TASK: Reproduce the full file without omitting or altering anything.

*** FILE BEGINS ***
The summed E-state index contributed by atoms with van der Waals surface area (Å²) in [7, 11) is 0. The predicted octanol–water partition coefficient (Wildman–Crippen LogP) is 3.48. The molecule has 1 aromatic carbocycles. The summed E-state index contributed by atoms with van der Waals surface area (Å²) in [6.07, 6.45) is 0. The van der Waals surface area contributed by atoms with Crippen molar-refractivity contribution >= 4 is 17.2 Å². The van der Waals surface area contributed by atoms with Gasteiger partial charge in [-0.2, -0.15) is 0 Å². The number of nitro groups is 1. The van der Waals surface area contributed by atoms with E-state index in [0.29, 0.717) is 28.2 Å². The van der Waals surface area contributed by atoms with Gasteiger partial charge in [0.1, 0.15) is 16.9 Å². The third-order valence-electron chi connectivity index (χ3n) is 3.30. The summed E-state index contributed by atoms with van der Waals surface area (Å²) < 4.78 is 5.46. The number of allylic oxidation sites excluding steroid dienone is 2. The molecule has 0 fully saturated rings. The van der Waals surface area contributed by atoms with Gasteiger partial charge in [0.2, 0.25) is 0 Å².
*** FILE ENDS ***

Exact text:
The summed E-state index contributed by atoms with van der Waals surface area (Å²) in [7, 11) is 0. The predicted octanol–water partition coefficient (Wildman–Crippen LogP) is 3.48. The molecule has 1 aromatic carbocycles. The summed E-state index contributed by atoms with van der Waals surface area (Å²) in [6.07, 6.45) is 0. The van der Waals surface area contributed by atoms with Crippen molar-refractivity contribution >= 4 is 17.2 Å². The van der Waals surface area contributed by atoms with Gasteiger partial charge in [-0.2, -0.15) is 0 Å². The number of nitro groups is 1. The van der Waals surface area contributed by atoms with E-state index in [0.29, 0.717) is 28.2 Å². The van der Waals surface area contributed by atoms with Gasteiger partial charge in [0.1, 0.15) is 16.9 Å². The third-order valence-electron chi connectivity index (χ3n) is 3.30. The summed E-state index contributed by atoms with van der Waals surface area (Å²) < 4.78 is 5.46. The number of allylic oxidation sites excluding steroid dienone is 2. The molecule has 0 fully saturated rings. The van der Waals surface area contributed by atoms with Gasteiger partial charge in [0.2, 0.25) is 0 Å².